Your Complete Guide to Hybrid Learning and How to Use It

Not only are today’s education initiatives better able to harness technologies to customize content and create more engaging learning experiences for students, but they also provide ways to easily integrate continuous workplace education into the day-to-day routine of professionals in their respective fields.

In fact, new technologies are making it easier and more efficient than ever for employees to stay up to date on professional developments without having to devote large amounts of personal time to study. Organizations can now deliver a variety of learning activities into one’s regular workflow with the right resources, such as a Learning Management System (LMS).

However, while eLearning tools are highly effective in a lot of ways, they aren’t always the most effective way to approach a given learning objective. That’s where hybrid learning methods come into play.

What’s Hybrid Learning? Your Definition

Hybrid learning is a way of combining traditional classroom experiences, experiential learning objectives, and digital course delivery that emphasizes using the best option for each learning objective. That means unlike blended learning models, which seek to balance the face-to-face and online aspects within a course, hybrid classrooms vary widely according to the subject matter taught and the needs of specific groups of learners.

MORE ON BLENDED LEARNING | ‘Successful Blended Course Design: Step by Step Guide

Applying the Hybrid Learning Model: Assessing Learning Objectives and Progress

Hybrid course design is a delicate process that requires input from a variety of professionals to reach its full potential because it needs to be grounded in the best practices established in previous course designs as well as the individual needs of the learner.

For example, this means while it may be true that certain skills are best learned in a lab setting where students can get hands-on experience, there are some learners who find those methods inaccessible due to geographic limitations, disability, or scheduling issues.

Equipped With the Right Knowledge

The course designer working to build a hybrid module needs to have the knowledge and expertise to take all these factors into account. This is typically done by weighing the needs of the learner population and their access to instructor-led training or digital courses, while also working to build modules that can flex to meet the needs of the learner.

How LMS Tech Supports Your Teaching Efforts

Today’s cutting-edge learning management systems (LMSs) help learning professionals get the most out of hybrid teaching by using machine learning and artificial intelligence (AI) to gather data and identify trends. This benefits both individuals and L&D departments in a few ways:

  • Individualized analytics and insights help reinforce positive behaviors like daily course interactions
  • Assessment analytics shape the content, and objectives are presented as next steps when students complete lessons and modules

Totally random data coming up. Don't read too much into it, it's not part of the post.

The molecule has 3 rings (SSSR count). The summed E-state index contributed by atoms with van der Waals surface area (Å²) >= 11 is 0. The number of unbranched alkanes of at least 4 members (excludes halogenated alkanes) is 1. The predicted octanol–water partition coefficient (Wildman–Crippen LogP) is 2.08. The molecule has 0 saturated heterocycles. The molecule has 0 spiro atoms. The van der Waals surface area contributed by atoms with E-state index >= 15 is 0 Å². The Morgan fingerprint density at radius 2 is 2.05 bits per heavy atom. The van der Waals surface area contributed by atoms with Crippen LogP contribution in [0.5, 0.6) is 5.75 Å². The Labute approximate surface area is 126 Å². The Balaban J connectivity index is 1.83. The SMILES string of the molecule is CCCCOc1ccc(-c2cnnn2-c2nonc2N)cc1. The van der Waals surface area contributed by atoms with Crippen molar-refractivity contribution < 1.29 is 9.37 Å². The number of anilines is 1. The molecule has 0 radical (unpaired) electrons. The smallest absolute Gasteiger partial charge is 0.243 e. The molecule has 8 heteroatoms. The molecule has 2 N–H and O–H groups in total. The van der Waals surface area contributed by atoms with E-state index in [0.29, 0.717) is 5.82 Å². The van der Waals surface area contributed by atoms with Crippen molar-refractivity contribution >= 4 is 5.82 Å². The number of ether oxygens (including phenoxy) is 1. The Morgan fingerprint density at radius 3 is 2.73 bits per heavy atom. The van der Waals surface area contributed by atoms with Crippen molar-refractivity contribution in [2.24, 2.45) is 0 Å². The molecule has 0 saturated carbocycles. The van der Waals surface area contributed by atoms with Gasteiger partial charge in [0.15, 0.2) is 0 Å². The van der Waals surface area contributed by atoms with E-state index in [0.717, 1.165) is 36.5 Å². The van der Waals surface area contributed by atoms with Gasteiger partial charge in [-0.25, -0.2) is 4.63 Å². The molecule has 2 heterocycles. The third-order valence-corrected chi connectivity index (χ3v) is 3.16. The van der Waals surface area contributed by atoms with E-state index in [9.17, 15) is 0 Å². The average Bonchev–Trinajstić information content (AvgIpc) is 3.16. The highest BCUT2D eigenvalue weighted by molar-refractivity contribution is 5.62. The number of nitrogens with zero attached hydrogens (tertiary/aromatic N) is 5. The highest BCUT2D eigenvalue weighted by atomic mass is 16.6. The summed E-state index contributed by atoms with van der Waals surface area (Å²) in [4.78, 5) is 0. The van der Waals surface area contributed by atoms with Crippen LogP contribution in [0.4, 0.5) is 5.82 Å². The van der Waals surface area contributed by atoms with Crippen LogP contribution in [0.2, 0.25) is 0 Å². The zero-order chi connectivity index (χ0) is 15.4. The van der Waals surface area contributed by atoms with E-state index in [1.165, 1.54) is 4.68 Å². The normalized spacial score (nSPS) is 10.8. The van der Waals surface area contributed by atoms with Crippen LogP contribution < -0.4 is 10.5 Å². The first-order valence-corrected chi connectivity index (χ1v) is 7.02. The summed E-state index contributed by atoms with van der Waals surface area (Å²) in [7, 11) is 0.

• Assessment tools can gather information about retention and mastery of offline lessons, whether in a seminar or experiential form

By using analytics, learning professionals can better assess whether individual components are performing as desired in their current presentation format. Analytics allow learning professionals to change the module and its in-person components as more data is gathered about the effectiveness of a delivery method. This is very important because the best delivery method can change over time as new tools are developed to help learners internalize important concepts.

HANDPICKED FOR YOU | ‘Using Open LMS for Hybrid Delivery

Maximizing Productive Interaction

When students are engaged in a seminar experience, they have the chance to ask questions and get additional explanations and context around key concepts, which is a great benefit.

On the other hand, they also wind up being committed to that seminar time, so if the material is a review of lessons they’ve already mastered or it occurs during the middle of an important experiential learning project, it can wind up undercutting learning goals by taking time away from the student’s independent work.

Where Hybrid Learning Shines: Flexibility of Delivery

One of the biggest benefits found in hybrid learning course design is the flexibility of delivery. Students can get facetime to help with concepts that need extra reinforcement and explanation, lab time for a productive hands-on experience where warranted, and remote interaction to help with basic questions.

This still leaves them enough independent learning time to work through the lessons and assessments without the scheduling bloat that comes from a like-it-or-not weekly classroom commitment. This also makes it easier for instructors to be effective, because they don’t have to find ways to bring hands-on learning into a seminar, and they can more easily assess whether independent readings and exercises are working for the group.

Implement a Hybrid Learning Strategy

Today’s most versatile and effective eLearning course designs tend to fall into the hybrid learning style, but that doesn’t mean they all look alike. Some hybrid classes benefit from a 90/10 model, with students meeting to engage in discussions around the material, allowing them to see how others understand it and to get feedback from the instructor.

Some others fit a 50/50 style, with weekly classroom commitments to cover core concepts, as well as a lot of reinforcement and reading outside of the classroom. It all depends on the needs of the learner.

MORE ON THE BLOG | ‘Moving From Face-to-Face to Hybrid Delivery Using Moodle™

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